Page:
The Lutheran Ladies Guide to Movie Etiquette For Morons

I know the title seems rather harsh, but I didn’t know what term to use for someone whose

We like going to the movies…or used to….

actions fall between blockhead and half-wit. Let me explain…

We like to catch a matinee every month. Five of our last six outings have been pestered by people whose brains have been disconnected from their social skills. Honestly! We’ve decided that movie watching behavior has gone the way of  the typewriter and the corded phone.

Let’s have a short refresher course in Movie-Watching Etiquette in case anyone needs a reminder of these transgressions.


Maybe it’s been a hundred years since you’ve been in church. There’s a reason why people sit in the very back pews. It’s so they can slip out easily.  The same rule applies at the movies. So, if you :

  • have a bladder problem
  • need to call the baby sitter
  • or plan on getting a free refill on that half-gallon of soda and bathtub of popcorn you bought at concessions….

Then for the love of everyone’s knees…SIT BY THE DOOR.  Don’t climb over people.

And if you do have an emergency and must leave, WALK SIDEWAYS down the row. Nobody wants your bedonkadonk in their face.  Or…heaven forbid…your crotch.  Just shuffle like a normal human being would down a sidewalk and move out of the row.


Just because you can haul a child into an R-rated movie if they’re accompanied by an

The Eye of Sauron as portrayed in Peter Jackso...

adult, doesn’t mean you should.  So when a child cries because aliens are probing innocent beach party-goers or psychos are jumping from behind every tree, or the Dolby sound system is rattling the tubes in your kid’s ears…it means your child isn’t enjoying the movie.  The rest of us aren’t either. As a matter of fact, you may be the only one in the theater, ignoring your kiddo , watching the flick. Your bliss won’t last long. Someone will  get management and you’ll be asked to leave.

So why not save everyone the hassle?  Go to the child’s age-appropriate film in the first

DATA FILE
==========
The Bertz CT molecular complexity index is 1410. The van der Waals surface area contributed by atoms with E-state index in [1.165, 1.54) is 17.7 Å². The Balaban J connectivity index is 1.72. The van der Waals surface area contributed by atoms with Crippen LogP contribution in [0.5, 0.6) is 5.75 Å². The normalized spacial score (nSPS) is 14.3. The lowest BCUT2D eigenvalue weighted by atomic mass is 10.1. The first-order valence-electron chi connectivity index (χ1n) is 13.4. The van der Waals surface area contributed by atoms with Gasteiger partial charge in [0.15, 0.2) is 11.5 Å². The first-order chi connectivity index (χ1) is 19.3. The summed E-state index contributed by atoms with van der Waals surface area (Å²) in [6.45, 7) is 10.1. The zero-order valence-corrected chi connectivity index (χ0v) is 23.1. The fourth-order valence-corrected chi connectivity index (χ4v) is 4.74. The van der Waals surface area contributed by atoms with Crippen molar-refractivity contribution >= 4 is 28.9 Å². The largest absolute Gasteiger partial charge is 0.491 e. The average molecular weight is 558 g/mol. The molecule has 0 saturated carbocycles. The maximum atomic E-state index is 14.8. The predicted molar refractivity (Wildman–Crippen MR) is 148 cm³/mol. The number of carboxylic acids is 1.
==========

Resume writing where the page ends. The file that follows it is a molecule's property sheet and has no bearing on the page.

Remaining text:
Image representing The Walt Disney Company as ...

place. All of us have paid our dues and sat through more Disney, Pixar, and Hannah Barbara movies than we can count. Please…Adult-up and do the same.


“Oh, my.” one of the Lutheran Ladies will say, when I quote this rule. But these three words cover a legion of movie sins.  We think the problem originates because folks are used to sitting at home, talking back to their TV. People cuss the news, moan at the weather, sneer at reality shows. They’ve trained themselves to talk to their entertainment.

How else can anyone explain why some people narrate the movie?   If you’re guilty of being a movie commentator, you need to know that you don’t need to tell us:

  • “It’s Glenda, the good witch,”  “He didn’t really die,” “Sauron did it,” or anything that’s happening on the screen. We can see it for ourselves.
  • We’re not  talking about emotional gasps, laughs, and moans that are a natural part of movie enjoyment.  This rule is for those folks who share their running commentary of what’s happening.
  • As brilliant as your observations probably are…people paid to hear the movie, not you commenting on the action.

This Just-Shut-Up-And-Enjoy-The-Movie rule, takes care of:

  • sucking the last ounce of liquid out of your cup
  • rattling your Raisinettes
  • filling in your movie-friend on what he/she missed when they went to the bathroom
  • and just because you’re texting, doesn’t mean you’re not talking or disturbing anyone.  Shut it off.

Aunt Ula has a longer list of movie sins. (She should know because she’s broken most of them and been asked to leave.) But nobody wants to read a blog that long.

Actually most movie problems can be solved if folks simply remember one thing.

Movie-watching is a community experience.

You’re not alone at home. Or as they say in the movies…

You’re not in Kansas anymore, Dorothy.

Do you have a movie-watching etiquette pet peeve?


Photos: Theater:Joeybls Photography; Saurons Eye-Wikipedia; Disney-by Crunchbase; dog-yuankuei; Dorothy-Wizard of Oz-FanPop


White People Trying to Clap

A big thank you to everyone who participated in the Tell-Me  poll

What Bothers You About Church Music?

 Here are the results (some logical; some hilarious)

  •  50% of folks feel the music is too loud.(No it’s not okay to arrive early and unplug the speakers as a solution.)
  • 40% are tired of singing all the verses.(C’mon, c’mon…let’s get to the sermon and get out of here.)

And then there were the Other answers

  • Coyote singing

One person felt it was a sin for her husband to open his mouth because he sang so

Let ‘er rip, Granny.

off-key.  Ohhhh….I understand that one. You know how a coyote in pain yowls?  I’m sorry to say that’s just how my granny warbled.  One note covered 6 scales and she belted it out with a gusto that made little kids climb under the pews. She put her whole heart into: “Make a joyful noise.”

  • Morgue Music

Another person couldn’t stand music that sounded like there was a half inch of space between the notes. Tooooo slooooow. And it was even worse if funky instruments were added. “Did you ever shake a maraca to music slower than sunrise?